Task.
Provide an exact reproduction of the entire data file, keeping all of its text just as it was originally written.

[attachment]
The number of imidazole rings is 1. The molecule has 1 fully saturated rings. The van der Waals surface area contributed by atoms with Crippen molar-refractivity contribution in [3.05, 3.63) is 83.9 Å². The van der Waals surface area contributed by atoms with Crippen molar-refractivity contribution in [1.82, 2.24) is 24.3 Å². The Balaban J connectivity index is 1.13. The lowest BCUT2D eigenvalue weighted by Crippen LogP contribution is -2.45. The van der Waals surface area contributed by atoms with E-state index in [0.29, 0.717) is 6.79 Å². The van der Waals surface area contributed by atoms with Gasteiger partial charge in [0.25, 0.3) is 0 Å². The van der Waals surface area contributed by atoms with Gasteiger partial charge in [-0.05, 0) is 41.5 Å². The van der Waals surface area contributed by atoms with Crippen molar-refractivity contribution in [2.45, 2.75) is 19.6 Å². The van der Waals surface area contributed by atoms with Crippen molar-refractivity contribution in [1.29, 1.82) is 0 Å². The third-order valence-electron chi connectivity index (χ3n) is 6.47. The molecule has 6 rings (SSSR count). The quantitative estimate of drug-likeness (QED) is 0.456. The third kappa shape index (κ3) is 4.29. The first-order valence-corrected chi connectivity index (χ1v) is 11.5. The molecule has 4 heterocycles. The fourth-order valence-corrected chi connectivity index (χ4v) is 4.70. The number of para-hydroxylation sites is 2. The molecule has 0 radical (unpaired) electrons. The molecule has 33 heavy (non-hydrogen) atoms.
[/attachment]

The number of imidazole rings is 1. The molecule has 1 fully saturated rings. The van der Waals surface area contributed by atoms with Crippen molar-refractivity contribution in [3.05, 3.63) is 83.9 Å². The van der Waals surface area contributed by atoms with Crippen molar-refractivity contribution in [1.82, 2.24) is 24.3 Å². The Balaban J connectivity index is 1.13. The lowest BCUT2D eigenvalue weighted by Crippen LogP contribution is -2.45. The van der Waals surface area contributed by atoms with E-state index in [0.29, 0.717) is 6.79 Å². The van der Waals surface area contributed by atoms with Gasteiger partial charge in [0.25, 0.3) is 0 Å². The van der Waals surface area contributed by atoms with Gasteiger partial charge in [-0.05, 0) is 41.5 Å². The van der Waals surface area contributed by atoms with Crippen molar-refractivity contribution in [2.45, 2.75) is 19.6 Å². The van der Waals surface area contributed by atoms with Crippen molar-refractivity contribution in [1.29, 1.82) is 0 Å². The third-order valence-electron chi connectivity index (χ3n) is 6.47. The molecule has 6 rings (SSSR count). The quantitative estimate of drug-likeness (QED) is 0.456. The third kappa shape index (κ3) is 4.29. The first-order valence-corrected chi connectivity index (χ1v) is 11.5. The molecule has 4 heterocycles. The fourth-order valence-corrected chi connectivity index (χ4v) is 4.70. The number of para-hydroxylation sites is 2. The molecule has 0 radical (unpaired) electrons. The molecule has 33 heavy (non-hydrogen) atoms.